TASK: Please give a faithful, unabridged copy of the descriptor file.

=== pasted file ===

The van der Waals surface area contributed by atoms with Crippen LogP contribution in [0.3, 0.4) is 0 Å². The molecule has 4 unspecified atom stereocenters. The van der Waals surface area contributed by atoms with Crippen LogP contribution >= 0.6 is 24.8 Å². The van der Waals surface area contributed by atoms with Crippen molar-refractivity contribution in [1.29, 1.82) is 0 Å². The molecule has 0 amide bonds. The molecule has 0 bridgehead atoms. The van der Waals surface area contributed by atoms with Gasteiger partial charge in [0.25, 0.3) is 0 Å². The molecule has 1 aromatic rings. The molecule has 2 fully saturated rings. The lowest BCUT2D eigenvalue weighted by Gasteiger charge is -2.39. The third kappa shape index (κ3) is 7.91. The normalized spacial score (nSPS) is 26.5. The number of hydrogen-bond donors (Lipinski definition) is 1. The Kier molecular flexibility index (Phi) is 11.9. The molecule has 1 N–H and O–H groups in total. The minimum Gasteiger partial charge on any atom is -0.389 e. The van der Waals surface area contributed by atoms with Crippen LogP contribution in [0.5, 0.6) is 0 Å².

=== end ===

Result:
The van der Waals surface area contributed by atoms with Crippen LogP contribution in [0.3, 0.4) is 0 Å². The molecule has 4 unspecified atom stereocenters. The van der Waals surface area contributed by atoms with Crippen LogP contribution >= 0.6 is 24.8 Å². The van der Waals surface area contributed by atoms with Crippen molar-refractivity contribution in [1.29, 1.82) is 0 Å². The molecule has 0 amide bonds. The molecule has 0 bridgehead atoms. The van der Waals surface area contributed by atoms with Gasteiger partial charge in [0.25, 0.3) is 0 Å². The molecule has 1 aromatic rings. The molecule has 2 fully saturated rings. The lowest BCUT2D eigenvalue weighted by Gasteiger charge is -2.39. The third kappa shape index (κ3) is 7.91. The normalized spacial score (nSPS) is 26.5. The number of hydrogen-bond donors (Lipinski definition) is 1. The Kier molecular flexibility index (Phi) is 11.9. The molecule has 1 N–H and O–H groups in total. The minimum Gasteiger partial charge on any atom is -0.389 e. The van der Waals surface area contributed by atoms with Crippen LogP contribution in [0.5, 0.6) is 0 Å².